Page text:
Vietnamese Farmers' Market

New Orleans East
New Orleans, LA

Contributed by Project for Public Spaces

At 5am each Saturday, over 20 vendors set up shop in a dilapidated shopping square, spreading out produce on blankets; live ducks, rabbits and chickens wail to a background chanting of Asian pop music.

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Why It Works

You can't get more grassroots than this. You get the feeling that the decision to set up the market was completely spontaneous, no bureaucrats involved in this piece of magic. Run in a dilapidated shopping square, the market caters almost entirely for the local Vietnamese population. At 5am each Saturday, over 20 vendors set up shop on blankets spread with produce: chilli, okra, lemon grass, snow peas, as well as bananas, papaya and figs. Beyond the courtyards are shops selling Vietnamese bakeries and imported groceries. Live ducks, rabbits and chickens wail to a background chanting of Asian pop music.

What makes this place so compelling is that the produce is grown on 40 acres of wasteland ajacent to the market. The area is beautiful, wild yet orderly, with each plot market by rickety fencing and scraps of wood. Traditional growing methods are used, epitomised by the sight of an old man pulling water from a well, with buckets of water balanced on a wooden stick across his shoulders.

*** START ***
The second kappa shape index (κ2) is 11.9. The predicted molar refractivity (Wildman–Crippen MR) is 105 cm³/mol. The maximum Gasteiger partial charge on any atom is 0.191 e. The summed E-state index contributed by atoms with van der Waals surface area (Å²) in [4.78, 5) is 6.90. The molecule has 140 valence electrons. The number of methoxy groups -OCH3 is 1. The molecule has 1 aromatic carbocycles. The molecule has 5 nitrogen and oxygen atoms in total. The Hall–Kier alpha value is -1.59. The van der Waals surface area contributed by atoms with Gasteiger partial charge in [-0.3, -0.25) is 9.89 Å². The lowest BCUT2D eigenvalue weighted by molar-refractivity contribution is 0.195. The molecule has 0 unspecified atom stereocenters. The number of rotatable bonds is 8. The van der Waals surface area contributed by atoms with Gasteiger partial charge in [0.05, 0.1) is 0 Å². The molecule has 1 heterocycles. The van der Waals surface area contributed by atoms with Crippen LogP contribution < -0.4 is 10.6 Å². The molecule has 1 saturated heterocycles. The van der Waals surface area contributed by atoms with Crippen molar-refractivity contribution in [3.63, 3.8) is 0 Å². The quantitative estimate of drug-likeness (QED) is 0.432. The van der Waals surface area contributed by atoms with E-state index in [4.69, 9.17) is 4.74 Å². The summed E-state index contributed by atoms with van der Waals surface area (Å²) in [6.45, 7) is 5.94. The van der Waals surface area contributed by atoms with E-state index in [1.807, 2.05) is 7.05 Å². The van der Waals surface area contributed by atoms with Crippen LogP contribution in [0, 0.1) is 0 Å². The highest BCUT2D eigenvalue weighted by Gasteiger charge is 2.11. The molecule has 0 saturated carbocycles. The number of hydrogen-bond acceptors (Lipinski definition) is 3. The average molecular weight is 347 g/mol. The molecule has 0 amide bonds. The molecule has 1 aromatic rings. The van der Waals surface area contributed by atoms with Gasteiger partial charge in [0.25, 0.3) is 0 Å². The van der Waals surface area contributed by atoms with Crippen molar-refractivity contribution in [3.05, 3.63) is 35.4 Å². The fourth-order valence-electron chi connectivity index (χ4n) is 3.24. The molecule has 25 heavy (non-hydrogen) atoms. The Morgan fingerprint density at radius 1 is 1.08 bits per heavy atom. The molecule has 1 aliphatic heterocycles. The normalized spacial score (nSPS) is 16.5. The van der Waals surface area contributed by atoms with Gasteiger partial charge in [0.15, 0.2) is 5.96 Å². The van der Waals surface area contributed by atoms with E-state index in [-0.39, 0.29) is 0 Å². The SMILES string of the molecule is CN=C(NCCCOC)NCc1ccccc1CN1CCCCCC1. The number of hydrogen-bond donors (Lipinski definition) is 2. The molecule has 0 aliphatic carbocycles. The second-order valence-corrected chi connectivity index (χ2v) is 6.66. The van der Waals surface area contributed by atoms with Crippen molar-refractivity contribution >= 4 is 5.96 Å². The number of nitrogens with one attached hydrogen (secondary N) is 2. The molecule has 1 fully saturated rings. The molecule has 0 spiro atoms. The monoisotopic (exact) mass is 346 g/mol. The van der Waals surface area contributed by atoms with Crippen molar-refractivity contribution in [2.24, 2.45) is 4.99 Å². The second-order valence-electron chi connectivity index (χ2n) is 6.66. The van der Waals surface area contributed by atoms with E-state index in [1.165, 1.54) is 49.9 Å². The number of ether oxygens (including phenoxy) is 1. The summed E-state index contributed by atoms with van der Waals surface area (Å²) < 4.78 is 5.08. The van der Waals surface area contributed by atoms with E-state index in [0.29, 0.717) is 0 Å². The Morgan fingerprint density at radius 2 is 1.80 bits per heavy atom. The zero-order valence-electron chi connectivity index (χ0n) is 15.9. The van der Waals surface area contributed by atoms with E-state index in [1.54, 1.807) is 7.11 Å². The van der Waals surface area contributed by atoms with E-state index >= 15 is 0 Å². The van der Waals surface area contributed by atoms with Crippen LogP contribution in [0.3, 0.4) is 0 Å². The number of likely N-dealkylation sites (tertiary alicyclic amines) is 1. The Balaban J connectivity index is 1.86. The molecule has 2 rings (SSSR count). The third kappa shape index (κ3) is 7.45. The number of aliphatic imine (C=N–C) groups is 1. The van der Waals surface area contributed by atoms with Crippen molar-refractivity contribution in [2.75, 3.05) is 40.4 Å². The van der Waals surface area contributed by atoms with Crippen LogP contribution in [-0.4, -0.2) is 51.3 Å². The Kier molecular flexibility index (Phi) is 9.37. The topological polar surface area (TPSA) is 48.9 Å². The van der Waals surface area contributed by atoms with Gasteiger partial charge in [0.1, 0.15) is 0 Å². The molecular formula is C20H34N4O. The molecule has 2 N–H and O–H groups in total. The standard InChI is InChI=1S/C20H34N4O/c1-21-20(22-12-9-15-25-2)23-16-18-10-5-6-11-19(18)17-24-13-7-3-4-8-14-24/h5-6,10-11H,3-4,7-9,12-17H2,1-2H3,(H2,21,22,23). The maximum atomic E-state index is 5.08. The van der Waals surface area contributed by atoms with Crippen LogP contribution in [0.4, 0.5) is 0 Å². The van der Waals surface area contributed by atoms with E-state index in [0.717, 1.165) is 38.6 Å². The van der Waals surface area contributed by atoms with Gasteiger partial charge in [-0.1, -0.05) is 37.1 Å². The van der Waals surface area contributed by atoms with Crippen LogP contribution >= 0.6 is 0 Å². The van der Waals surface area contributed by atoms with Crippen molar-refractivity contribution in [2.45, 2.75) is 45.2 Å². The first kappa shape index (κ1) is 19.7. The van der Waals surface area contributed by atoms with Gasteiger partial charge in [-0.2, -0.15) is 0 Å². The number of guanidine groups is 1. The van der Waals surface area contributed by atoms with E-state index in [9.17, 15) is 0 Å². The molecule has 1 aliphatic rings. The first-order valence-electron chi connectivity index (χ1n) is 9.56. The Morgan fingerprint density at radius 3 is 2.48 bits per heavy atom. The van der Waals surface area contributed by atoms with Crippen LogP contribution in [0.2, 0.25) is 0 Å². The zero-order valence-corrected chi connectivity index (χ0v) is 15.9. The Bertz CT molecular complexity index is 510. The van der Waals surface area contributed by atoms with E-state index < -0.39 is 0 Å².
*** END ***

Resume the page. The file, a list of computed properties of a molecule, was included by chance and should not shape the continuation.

History & Background

The area where the market occurs was settled by Vietnamese refugees brought here by the Catholic church in the 1970s. Plagued by violence and crime, it must have seemed a natural thing to do for the elderly (few of whom can speak any English) to find peace in 40 acres of wasteland behind the housing estate. The climate is similar to Vietnam - humid and swampy - and many of the immigrants had bought over their own seeds when they came.

The market has been since the running since the mid-'80s; in the late '90s the land was purchased by a private landlord who rents the land to the growers for $1 a year. Without any involvement from the younger generations and no legal protection, it will be interesting to see how the market develops over the years.

Contact Info:

ECOnomics Institute at Loyola University's Twomey Center for Peace through Justice - 504-861-5898

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